Conversation #3
The Emergence of American Mania: The Hamlet by William Faulkner
Dates: December 3, 10, 17

It should not be taken lightly that The Wealth of Nations by Adam Smith was published the same year as the American Declaration of Independence. One of our American talents is navigating the economy, but the economy still remains the great mystery that Americans pursue and wish to conquer.  Faulkner’s study of the Snopes family is in one sense the examination of the deteriorating agrarian world of the South and in another sense a field study of our manic economic impulses. Rather than merely accusing us of being consumers, Faulkner reveals the several ways in which Americans encounter the economy in its rudimentary forms.


“Contemporary American life is fast paced and shallowly transactional for much of the day. It is also social, especially in the summer. I really enjoyed bringing up our summer seminar at cocktail parties, with visiting friends, and on the beach! It was an opportunity to speak of God, moral truth, and reverence- all good subjects in the light of our ultimate destinies.”

“It was an absolute pleasure to join you in the Portsmouth institute’s summer seminar on Dante’s Inferno. As I  admittedly never read this text, I am grateful to have had such an entertaining and insightful introduction to this classic tale. Donny Cowan charmingly and wittily led us through Dante’s epic journey while sparking thoughtful discourse. I thoroughly enjoyed all three lovely evenings in the pristine setting of Portsmouth Abbey.”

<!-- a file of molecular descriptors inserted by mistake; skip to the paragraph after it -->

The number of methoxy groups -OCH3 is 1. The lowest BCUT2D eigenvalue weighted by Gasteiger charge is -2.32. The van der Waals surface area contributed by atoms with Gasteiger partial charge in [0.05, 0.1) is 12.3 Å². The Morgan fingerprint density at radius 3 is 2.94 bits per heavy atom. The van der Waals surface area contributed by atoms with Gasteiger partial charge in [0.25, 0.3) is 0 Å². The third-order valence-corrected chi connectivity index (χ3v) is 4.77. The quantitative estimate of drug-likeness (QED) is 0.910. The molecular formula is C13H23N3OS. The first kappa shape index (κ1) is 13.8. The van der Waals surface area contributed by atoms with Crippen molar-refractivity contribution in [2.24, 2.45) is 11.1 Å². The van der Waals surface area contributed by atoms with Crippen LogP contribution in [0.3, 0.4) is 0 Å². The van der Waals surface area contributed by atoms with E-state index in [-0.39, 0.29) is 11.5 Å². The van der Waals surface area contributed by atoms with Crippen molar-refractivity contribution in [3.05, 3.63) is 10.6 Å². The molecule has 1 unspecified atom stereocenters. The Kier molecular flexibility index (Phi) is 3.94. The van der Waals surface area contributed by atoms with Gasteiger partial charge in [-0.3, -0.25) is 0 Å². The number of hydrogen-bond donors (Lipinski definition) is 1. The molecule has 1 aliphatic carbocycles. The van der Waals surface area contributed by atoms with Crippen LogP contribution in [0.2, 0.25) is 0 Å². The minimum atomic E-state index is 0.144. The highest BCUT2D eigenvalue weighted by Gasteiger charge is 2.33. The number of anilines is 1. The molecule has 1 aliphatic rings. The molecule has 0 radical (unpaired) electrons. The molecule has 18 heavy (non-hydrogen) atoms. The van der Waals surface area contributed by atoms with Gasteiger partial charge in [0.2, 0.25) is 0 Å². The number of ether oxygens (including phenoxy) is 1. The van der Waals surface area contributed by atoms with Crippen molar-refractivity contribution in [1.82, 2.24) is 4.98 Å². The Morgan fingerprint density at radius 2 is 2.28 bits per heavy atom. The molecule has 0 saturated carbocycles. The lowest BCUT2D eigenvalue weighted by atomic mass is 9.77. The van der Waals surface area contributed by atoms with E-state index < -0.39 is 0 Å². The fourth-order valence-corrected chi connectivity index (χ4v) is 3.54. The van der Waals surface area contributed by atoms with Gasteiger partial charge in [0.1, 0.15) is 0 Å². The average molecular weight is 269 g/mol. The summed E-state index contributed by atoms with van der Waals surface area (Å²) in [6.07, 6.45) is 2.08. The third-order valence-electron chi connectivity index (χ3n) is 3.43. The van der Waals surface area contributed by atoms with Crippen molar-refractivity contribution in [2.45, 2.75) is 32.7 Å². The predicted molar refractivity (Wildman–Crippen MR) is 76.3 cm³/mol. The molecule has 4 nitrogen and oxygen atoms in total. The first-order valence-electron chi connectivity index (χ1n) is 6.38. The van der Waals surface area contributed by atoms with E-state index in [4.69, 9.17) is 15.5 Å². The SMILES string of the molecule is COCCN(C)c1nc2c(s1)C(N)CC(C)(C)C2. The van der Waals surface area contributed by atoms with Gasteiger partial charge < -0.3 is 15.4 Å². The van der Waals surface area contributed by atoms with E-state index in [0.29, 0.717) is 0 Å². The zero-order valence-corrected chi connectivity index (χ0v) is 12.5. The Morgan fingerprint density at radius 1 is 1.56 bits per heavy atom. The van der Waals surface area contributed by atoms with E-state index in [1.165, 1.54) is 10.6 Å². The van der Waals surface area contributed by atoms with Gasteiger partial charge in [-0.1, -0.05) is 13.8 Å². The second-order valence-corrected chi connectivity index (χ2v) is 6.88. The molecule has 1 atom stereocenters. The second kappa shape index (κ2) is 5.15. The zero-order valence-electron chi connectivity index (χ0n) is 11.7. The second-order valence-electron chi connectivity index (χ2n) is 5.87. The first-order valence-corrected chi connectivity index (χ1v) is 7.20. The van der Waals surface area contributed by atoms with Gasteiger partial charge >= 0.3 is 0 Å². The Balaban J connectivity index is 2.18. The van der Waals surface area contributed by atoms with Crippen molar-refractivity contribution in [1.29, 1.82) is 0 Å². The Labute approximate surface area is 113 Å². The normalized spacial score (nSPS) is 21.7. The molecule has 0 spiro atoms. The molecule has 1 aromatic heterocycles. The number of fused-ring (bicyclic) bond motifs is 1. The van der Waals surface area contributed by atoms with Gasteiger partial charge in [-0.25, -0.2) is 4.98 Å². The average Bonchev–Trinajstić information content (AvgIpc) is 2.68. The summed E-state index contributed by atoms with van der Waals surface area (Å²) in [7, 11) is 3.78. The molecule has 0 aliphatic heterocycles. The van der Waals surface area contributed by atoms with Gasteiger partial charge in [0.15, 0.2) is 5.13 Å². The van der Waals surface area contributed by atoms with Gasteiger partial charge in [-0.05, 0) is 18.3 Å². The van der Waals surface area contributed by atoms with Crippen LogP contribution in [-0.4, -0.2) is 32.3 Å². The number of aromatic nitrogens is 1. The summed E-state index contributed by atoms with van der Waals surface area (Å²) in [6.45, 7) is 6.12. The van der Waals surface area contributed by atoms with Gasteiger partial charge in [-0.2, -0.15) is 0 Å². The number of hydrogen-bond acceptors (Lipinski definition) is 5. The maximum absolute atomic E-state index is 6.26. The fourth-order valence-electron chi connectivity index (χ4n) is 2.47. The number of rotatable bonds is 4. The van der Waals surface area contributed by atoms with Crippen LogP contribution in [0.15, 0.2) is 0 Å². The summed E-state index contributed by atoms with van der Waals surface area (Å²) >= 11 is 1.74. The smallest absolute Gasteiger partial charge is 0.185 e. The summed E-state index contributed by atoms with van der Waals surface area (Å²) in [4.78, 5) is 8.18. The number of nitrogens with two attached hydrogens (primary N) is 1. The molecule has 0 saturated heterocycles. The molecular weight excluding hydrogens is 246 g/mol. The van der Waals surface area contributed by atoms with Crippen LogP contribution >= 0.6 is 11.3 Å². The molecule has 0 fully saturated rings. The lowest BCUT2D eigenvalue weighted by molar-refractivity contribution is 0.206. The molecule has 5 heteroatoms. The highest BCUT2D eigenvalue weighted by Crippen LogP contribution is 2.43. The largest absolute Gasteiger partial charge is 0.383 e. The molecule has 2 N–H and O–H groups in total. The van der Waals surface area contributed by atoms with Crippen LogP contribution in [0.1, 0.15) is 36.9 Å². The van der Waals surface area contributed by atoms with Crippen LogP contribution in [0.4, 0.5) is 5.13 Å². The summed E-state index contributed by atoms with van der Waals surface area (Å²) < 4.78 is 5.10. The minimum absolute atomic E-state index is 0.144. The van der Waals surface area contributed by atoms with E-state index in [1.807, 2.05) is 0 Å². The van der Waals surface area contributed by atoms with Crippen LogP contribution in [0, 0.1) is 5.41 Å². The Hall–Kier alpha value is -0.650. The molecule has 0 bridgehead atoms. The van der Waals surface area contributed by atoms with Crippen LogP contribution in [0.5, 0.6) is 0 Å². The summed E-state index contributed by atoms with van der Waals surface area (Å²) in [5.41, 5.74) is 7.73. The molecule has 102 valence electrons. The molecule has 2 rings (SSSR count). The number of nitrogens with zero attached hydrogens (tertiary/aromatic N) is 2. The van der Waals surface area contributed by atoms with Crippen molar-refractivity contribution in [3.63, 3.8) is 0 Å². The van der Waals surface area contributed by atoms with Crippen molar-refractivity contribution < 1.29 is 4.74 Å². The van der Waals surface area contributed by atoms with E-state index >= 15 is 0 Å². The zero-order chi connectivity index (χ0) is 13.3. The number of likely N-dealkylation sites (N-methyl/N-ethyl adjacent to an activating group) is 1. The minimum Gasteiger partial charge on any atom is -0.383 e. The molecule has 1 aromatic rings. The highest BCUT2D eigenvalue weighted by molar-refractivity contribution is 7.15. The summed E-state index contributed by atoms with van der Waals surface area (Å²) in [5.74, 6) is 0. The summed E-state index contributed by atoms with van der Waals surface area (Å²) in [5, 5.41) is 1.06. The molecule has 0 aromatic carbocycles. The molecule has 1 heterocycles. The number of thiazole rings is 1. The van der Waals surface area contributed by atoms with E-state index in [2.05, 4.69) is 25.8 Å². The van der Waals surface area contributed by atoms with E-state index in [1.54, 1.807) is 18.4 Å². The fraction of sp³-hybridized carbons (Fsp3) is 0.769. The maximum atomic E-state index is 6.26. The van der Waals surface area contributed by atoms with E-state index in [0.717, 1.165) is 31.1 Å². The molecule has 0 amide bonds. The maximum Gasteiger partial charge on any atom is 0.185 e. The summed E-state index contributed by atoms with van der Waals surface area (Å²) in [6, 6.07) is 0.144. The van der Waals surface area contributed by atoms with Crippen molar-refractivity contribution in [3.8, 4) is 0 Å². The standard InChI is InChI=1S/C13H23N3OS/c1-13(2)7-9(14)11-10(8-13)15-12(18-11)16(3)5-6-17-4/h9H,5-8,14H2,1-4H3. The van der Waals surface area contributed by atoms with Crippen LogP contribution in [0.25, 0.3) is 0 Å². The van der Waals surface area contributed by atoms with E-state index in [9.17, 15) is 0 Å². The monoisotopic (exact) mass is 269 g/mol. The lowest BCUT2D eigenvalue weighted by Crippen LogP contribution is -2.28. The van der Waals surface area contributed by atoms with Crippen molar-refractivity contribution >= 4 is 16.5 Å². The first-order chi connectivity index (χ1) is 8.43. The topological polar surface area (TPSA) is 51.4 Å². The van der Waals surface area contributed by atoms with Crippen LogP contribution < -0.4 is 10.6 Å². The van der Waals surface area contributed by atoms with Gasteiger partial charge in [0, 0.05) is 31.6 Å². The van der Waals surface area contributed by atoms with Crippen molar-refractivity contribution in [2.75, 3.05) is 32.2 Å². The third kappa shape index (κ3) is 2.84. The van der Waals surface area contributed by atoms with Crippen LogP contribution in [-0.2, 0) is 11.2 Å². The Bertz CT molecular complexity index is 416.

“Who knew the road to hell really was paved with good intentions?   The  Portsmouth Institute’s outstanding seminar on Dante’s Inferno  began with the hope that area adults would profit from this classic work as much as (more than?) high school students.  After all, Dante’s journey to hell and back was a mid-life crisis:  “Midway in the journey of our life I came to myself in a dark wood, for the straight way was lost,” begins the epic work.  I can’t judge which group of students got more out of this classic, but our cadre of grown-ups (some young, some mid-career professionals, some retired) relished the opportunity to return to the fourteenth century and ponder the human condition under such expert guidance.”